That did indeed seem to be what the Frenchman had been hoping to achieve. After the first quarter hour, when it was clear that the cruiser was not taking that bait, he made one run to escape, hard along the eastern shore. He had not counted on the range of Intrepid‘s carronades. Starboard battery one had discharged all three guns. The result was one embarrassingly wide miss, a very near one, and a solid hit amidships. The power of that sixty-eight pound ball at such close range sent strakes, planks, and a deck gun flying up and the Frenchman flying back the way he had come.
As the bark heeled over to beat that retreat, Eddie would almost certainly have scored at least one more hit by coming a point to port, thereby giving battery two a ready target. But by chasing the enemy hull back into the Petit-cul-de-sac Marin, he hoped its captain would see and submit to the hopelessness of his situation, and thereby surrender his ship to ensure the survival of his crew.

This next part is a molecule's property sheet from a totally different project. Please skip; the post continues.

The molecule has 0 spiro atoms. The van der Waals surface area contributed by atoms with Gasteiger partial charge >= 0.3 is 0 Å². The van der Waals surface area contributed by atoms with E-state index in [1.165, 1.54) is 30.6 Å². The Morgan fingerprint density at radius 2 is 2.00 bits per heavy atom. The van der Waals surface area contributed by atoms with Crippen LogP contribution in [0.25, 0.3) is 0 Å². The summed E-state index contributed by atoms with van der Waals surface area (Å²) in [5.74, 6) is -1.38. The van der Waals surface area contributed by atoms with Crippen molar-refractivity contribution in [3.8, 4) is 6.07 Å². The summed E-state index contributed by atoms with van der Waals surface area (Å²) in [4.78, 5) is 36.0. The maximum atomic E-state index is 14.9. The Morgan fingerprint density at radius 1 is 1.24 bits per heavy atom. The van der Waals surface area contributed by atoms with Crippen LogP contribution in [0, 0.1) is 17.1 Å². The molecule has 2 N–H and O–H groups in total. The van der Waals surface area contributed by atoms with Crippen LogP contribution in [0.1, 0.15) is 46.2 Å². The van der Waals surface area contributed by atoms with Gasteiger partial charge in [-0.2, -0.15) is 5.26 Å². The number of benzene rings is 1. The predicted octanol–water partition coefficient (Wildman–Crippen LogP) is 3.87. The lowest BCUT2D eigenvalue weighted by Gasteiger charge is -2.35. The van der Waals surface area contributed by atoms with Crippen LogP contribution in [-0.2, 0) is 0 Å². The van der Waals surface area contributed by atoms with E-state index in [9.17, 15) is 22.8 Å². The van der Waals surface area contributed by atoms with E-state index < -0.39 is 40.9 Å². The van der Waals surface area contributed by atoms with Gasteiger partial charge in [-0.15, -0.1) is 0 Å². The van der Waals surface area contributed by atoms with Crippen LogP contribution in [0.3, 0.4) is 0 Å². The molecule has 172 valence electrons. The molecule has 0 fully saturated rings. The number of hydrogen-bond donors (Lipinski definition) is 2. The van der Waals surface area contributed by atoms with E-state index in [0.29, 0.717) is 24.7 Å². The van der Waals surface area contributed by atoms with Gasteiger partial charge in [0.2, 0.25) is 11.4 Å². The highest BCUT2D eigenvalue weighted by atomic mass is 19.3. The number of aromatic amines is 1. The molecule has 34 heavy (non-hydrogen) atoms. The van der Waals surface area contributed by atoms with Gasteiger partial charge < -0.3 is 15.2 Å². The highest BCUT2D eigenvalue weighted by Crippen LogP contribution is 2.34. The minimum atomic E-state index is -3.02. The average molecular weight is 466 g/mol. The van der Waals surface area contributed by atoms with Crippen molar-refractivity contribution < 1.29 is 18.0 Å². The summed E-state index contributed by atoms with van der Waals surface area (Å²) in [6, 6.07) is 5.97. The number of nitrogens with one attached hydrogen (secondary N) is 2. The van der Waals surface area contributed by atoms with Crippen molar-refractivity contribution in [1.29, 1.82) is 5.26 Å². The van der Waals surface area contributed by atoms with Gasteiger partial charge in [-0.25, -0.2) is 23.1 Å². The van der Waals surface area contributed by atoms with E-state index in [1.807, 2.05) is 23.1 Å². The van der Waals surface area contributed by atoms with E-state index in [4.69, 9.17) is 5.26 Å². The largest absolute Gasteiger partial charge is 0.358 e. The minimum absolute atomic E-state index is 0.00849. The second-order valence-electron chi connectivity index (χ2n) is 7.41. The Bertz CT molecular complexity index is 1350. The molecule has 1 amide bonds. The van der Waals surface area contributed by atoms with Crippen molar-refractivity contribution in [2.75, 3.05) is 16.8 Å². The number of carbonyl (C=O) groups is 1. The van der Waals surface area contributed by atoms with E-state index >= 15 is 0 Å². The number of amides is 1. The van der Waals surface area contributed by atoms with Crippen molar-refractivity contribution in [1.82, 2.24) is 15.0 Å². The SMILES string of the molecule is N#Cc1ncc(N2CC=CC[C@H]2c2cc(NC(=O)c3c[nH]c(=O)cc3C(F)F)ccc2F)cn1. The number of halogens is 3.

Either the captain was made of sterner stuff or was simply stubborn. For the next half hour, he attempted to entice Intrepid into chasing him, ultimately tucking tightly around the western end of one of the bay’s small islands — Îlet Cochon — and making for the glorified sand-bar named Îlet Boissard. It was an act of desperation, in that no mariner worth their salt would have followed him there, not even the shallow-drafted jachts. But the French captain had little choice; he was now operating in a patch of water so small, and so uneven in the rise and drop of its sandy bed, that his only remaining hope was for his enemies to make a foolish mistake or intercession by force-majeur. Which on a day as clear as this one, Eddie reflected with a rueful smile, would mean the freakish appearance of either a water-funnel or a hoary-hided kraken.